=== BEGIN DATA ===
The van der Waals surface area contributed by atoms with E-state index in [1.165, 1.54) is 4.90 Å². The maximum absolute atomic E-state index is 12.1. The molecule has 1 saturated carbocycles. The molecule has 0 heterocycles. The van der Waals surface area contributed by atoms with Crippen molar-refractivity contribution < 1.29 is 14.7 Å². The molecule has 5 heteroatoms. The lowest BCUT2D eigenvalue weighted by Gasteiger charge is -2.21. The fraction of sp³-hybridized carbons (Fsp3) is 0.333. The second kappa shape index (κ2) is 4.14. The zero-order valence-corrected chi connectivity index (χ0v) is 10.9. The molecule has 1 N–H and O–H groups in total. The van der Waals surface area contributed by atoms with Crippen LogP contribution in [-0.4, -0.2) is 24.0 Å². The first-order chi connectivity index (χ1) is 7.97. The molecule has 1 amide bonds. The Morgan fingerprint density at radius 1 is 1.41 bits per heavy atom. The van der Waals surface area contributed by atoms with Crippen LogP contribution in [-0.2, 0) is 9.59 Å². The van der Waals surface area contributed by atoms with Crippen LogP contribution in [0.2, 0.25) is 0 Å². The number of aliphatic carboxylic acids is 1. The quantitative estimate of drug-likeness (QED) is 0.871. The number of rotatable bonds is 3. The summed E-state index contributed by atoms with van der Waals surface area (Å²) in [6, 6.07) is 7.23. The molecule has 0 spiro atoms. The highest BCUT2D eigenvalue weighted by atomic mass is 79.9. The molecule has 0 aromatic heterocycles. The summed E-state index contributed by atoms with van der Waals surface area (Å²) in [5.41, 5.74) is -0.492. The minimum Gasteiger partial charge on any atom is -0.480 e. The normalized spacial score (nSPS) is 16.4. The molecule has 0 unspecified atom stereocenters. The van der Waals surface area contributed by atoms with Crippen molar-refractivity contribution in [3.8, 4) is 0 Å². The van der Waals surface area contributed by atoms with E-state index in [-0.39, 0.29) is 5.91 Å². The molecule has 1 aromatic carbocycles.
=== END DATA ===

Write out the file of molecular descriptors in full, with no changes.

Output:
The van der Waals surface area contributed by atoms with E-state index in [1.165, 1.54) is 4.90 Å². The maximum absolute atomic E-state index is 12.1. The molecule has 1 saturated carbocycles. The molecule has 0 heterocycles. The van der Waals surface area contributed by atoms with Crippen molar-refractivity contribution < 1.29 is 14.7 Å². The molecule has 5 heteroatoms. The lowest BCUT2D eigenvalue weighted by Gasteiger charge is -2.21. The fraction of sp³-hybridized carbons (Fsp3) is 0.333. The second kappa shape index (κ2) is 4.14. The zero-order valence-corrected chi connectivity index (χ0v) is 10.9. The molecule has 1 N–H and O–H groups in total. The van der Waals surface area contributed by atoms with Crippen LogP contribution in [-0.4, -0.2) is 24.0 Å². The first-order chi connectivity index (χ1) is 7.97. The molecule has 1 amide bonds. The Morgan fingerprint density at radius 1 is 1.41 bits per heavy atom. The van der Waals surface area contributed by atoms with Crippen LogP contribution in [-0.2, 0) is 9.59 Å². The van der Waals surface area contributed by atoms with Crippen LogP contribution in [0.2, 0.25) is 0 Å². The number of aliphatic carboxylic acids is 1. The quantitative estimate of drug-likeness (QED) is 0.871. The number of rotatable bonds is 3. The summed E-state index contributed by atoms with van der Waals surface area (Å²) in [6, 6.07) is 7.23. The molecule has 0 spiro atoms. The highest BCUT2D eigenvalue weighted by atomic mass is 79.9. The molecule has 0 aromatic heterocycles. The summed E-state index contributed by atoms with van der Waals surface area (Å²) in [5.41, 5.74) is -0.492. The minimum Gasteiger partial charge on any atom is -0.480 e. The normalized spacial score (nSPS) is 16.4. The molecule has 0 unspecified atom stereocenters. The van der Waals surface area contributed by atoms with Crippen molar-refractivity contribution in [3.8, 4) is 0 Å². The van der Waals surface area contributed by atoms with E-state index in [-0.39, 0.29) is 5.91 Å². The molecule has 1 aromatic carbocycles.